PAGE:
For most of us, the best running shoe is whichever one feels the best when you run in it. But shoe companies have been claiming that certain shoes save you so much energy that they actually make you faster. Now, we finally have data to answer that question.
We have to be clear about the bias in this study: Nike funded it. But the experiments were carried out in a respected laboratory, Alex Hutchinson reports at Outside Online and the results show that runners needed less oxygen, which means they weren't working as hard.
That translates to saving energy that you can use to push yourself to go faster. The full text of the study is available here.
Eliud Kipchoge wore Nike's Vaporfly 4% to run the world's fastest recorded marathon in 2:00:25, but there was a lot going on in that race. Nike set it up with the explicit goal of logging the first sub-two-hour marathon. (The event, plus the months of buzz about how they were training and studying the athletes, amounted to what may be the world's biggest and longest shoe commercial.)
So there was a lot more going on in that event than just putting their flagship shoes on one of the world's best athletes.
For example, Nike booked a flat race track in an optimal location with several available dates in case of bad weather. They also had three athletes make the attempt; two dropped out during the run because they couldn't keep up the pace.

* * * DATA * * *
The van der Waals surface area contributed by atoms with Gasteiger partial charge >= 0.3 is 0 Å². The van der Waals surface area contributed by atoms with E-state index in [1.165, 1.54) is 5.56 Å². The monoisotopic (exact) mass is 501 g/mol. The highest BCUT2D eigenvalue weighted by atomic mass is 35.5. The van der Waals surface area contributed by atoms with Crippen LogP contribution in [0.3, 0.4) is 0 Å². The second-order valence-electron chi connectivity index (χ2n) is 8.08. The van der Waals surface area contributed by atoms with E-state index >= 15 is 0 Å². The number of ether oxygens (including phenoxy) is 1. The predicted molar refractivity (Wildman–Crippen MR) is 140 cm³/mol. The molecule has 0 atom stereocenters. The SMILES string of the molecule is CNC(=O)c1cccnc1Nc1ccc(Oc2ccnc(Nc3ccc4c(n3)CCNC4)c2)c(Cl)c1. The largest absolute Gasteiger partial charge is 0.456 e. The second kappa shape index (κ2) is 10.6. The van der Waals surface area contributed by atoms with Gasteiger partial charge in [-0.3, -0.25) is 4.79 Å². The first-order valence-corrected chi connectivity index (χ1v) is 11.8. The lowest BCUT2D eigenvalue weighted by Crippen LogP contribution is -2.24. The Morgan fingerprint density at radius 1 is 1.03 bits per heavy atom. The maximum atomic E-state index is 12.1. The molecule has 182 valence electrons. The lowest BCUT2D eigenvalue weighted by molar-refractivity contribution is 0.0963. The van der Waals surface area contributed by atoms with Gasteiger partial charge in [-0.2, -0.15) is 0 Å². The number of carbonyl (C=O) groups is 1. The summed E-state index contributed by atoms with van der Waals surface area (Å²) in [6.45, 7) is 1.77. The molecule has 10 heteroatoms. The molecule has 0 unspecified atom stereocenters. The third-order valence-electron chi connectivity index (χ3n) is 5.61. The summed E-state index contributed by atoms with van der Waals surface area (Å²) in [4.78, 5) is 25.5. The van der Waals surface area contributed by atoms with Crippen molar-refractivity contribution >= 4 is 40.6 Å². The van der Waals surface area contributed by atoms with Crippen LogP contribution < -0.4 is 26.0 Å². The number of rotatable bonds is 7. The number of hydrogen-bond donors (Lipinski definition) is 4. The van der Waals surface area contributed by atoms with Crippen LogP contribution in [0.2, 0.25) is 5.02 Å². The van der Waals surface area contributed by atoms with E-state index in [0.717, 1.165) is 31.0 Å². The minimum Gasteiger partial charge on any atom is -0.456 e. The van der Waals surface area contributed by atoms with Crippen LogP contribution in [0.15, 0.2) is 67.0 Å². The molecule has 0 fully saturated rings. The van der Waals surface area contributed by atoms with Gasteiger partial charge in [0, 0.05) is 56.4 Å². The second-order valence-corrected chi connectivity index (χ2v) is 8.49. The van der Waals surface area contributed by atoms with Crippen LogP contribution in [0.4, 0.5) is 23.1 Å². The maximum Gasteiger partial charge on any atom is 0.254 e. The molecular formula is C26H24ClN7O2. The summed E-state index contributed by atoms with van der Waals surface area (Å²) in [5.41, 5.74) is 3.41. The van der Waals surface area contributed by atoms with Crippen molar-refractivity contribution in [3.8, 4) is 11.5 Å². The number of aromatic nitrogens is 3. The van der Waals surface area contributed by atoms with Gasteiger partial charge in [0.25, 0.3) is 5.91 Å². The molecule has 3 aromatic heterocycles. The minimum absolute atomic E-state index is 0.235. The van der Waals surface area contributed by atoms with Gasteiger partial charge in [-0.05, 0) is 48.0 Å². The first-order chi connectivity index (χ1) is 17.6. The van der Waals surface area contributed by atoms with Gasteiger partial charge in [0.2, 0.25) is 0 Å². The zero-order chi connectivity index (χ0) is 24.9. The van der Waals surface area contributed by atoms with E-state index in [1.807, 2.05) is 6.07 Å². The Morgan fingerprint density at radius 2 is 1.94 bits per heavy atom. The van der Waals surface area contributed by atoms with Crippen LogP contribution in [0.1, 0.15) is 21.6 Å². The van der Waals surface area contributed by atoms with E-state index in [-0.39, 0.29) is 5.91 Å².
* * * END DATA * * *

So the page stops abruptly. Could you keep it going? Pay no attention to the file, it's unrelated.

Kipchoge also had an an ever-changing group of hired runners blocking the wind for him; they swapped out every few miles so he was always following right behind someone who was keeping perfect pace on fresh legs. (That kind of help isn't allowed in competitive races, which is why his time isn't eligible for the record books.)
What Makes These Shoes Special
With results like those — and the additional fact that Shalane Flanagan wore the same shoes to win the New York City Marathon earlier this month — it's hard to know whether those athletes actually owe some of their performance to the shoes.
They're clearly amazing runners who would do well no matter what they were wearing. That's why lab studies like the one that was recently published add to our understanding: they examined what happens to people who run the same standardised tests in the Vaporfly versus two other state-of-the art shoes: the Adidas Adizero Adios Boost 2 and Nike's Zoom Streak 6.
And, indeed, everybody ran a smidge more efficiently in the Vaporfly than in the other two models.
The difference between the Vaporfly and the other two shoes seems to be the type of foam used for cushioning and the springy plate sandwiched in between layers of that foam. Now that the Vaporfly is available for purchase, Wired was able to run an impromptu study of their own, looking at finish times for 138 runners in the New York City marathon including 21 wearing the Vaporfly.
These results suggest that people who wore those shoes were more likely to run negative splits (running faster at the end of the race than in the beginning). That fits with the idea that the shoe makes people run more efficiently, but there could also be a serious placebo effect that goes along with knowing you're wearing a pair of shoes that's supposed to make you faster.
The bottom line is not that we should all be running in Vaporflys. It's that if you're dead set on shaving a few minutes off your marathon time it's worth considering whether that's worth the cost. Maybe you'd be better off spending that extra cash on a few sessions with a coach to fix your form, or on babysitting time to get in some more training.
And that's not a decision that Nike can make for you.